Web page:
BTW: Why not leave those bedroom doors open. Once the walls soak up some heat they aren't going to let much out and the rooms will be a lot more comforable at night. I used to close off rooms and open them back up and found that just heating them up made the place better heated overall.

    Of course it ain't been -20 around here lately either.
  10. begreen

    begreen Mooderator Staff Member

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    Great install, pics and story Will. Thanks for posting. It looks wonderful. Nice job!
  11. Mo Heat

    Mo Heat Mod Emeritus

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    Hi Will. Let me see if I have your install correct in my head.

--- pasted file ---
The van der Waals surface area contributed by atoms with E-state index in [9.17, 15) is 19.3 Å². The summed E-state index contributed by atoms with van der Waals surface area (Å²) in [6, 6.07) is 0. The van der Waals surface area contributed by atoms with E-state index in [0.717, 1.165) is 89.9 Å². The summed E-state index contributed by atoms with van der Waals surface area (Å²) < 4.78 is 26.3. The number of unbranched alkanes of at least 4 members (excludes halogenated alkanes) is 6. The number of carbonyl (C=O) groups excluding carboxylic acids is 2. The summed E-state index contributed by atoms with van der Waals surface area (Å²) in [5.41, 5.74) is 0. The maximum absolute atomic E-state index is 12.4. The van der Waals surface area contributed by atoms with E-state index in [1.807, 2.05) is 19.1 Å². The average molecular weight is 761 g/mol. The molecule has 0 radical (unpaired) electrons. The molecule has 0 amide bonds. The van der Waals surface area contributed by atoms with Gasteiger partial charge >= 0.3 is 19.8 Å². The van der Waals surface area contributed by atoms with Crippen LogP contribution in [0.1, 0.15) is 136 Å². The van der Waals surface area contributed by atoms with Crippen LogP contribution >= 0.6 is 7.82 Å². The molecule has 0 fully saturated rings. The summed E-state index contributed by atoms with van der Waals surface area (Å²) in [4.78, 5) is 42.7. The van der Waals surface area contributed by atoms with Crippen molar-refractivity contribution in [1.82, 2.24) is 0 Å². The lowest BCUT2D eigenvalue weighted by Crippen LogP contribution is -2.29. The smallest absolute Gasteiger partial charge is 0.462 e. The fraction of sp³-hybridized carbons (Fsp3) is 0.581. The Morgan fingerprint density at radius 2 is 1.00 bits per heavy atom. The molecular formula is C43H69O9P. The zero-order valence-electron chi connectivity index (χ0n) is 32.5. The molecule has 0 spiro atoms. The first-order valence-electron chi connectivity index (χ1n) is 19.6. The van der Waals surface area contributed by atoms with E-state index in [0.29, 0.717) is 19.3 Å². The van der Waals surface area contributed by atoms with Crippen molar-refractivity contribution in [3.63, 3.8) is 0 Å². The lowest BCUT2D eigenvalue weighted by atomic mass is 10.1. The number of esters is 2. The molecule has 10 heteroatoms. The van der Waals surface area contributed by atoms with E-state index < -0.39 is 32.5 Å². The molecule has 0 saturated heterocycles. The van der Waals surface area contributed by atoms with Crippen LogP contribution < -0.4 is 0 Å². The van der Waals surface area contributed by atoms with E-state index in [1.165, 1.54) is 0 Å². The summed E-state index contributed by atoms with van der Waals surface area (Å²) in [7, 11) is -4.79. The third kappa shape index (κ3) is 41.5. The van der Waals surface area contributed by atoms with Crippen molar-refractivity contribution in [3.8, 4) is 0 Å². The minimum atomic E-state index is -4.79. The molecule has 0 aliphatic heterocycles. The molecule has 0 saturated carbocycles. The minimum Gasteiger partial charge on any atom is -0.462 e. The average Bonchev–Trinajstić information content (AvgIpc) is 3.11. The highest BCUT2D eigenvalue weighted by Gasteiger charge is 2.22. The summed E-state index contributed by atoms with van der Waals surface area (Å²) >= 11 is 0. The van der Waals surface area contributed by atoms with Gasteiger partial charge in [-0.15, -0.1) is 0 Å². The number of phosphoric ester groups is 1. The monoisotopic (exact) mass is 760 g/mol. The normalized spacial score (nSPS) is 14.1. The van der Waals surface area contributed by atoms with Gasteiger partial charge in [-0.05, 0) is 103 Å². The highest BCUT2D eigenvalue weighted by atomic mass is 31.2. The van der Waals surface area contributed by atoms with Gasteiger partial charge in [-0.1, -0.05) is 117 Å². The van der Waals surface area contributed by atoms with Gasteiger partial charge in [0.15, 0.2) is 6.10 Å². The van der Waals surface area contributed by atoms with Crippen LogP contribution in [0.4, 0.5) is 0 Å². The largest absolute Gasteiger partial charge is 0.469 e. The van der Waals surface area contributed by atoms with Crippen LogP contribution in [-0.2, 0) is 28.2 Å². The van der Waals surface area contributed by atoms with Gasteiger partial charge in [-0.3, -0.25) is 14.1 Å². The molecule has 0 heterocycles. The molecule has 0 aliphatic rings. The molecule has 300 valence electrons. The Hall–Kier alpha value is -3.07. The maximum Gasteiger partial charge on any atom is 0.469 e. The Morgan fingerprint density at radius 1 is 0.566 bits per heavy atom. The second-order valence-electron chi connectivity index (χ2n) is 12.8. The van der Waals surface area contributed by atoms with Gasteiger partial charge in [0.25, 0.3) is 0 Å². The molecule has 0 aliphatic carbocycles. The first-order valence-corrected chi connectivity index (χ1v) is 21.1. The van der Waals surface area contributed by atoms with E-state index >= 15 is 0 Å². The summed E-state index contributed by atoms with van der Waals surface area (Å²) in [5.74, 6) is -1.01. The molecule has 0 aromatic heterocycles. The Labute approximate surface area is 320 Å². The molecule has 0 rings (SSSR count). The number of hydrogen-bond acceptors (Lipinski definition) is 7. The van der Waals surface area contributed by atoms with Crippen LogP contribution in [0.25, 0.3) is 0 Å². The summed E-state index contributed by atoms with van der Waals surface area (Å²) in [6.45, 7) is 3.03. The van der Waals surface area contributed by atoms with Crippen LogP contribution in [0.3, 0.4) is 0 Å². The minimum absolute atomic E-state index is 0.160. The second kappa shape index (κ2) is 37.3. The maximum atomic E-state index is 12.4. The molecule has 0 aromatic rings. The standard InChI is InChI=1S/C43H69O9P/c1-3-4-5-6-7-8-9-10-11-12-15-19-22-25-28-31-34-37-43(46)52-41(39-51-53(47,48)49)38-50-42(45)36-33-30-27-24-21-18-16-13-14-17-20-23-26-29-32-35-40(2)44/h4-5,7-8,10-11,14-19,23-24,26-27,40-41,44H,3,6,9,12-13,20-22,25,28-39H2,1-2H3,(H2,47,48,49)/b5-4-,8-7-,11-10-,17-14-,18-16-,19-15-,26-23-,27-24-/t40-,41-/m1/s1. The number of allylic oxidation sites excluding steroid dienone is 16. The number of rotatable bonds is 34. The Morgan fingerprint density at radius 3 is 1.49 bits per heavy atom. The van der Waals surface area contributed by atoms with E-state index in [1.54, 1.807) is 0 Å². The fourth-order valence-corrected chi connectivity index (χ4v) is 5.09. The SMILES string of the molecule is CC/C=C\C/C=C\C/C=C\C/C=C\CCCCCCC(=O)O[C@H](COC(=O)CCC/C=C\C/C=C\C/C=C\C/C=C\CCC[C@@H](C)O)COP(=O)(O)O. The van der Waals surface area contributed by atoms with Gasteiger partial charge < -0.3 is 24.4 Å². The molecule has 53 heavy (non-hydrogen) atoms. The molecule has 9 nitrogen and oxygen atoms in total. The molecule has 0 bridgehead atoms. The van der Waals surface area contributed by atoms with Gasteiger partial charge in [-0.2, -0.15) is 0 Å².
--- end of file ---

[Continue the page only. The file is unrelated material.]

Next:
Traditional masonry fireplace with clay liner.
    Relined with SS chimney.

    Question: Did you install a block-off plate just above the lentel?

    I let my stove go cold yesterday and I was shocked at the cold air running down the chimney, past the stove, and out into the room. Must be losing gobs of heat. I need to make myself a block-off plate.
  12. Willhound

    Willhound Feeling the Heat

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    Nope, no block off plate (with a liner?) but we stuffed the first 8 feet or so of the top of the chimney with high temperature insulation bats all around the S.S. liner. and then the flashing/liner bracket was RTV siliconed to the existing concrete top shoulder of the chimney. Makes for an air tight seal.

    Willhound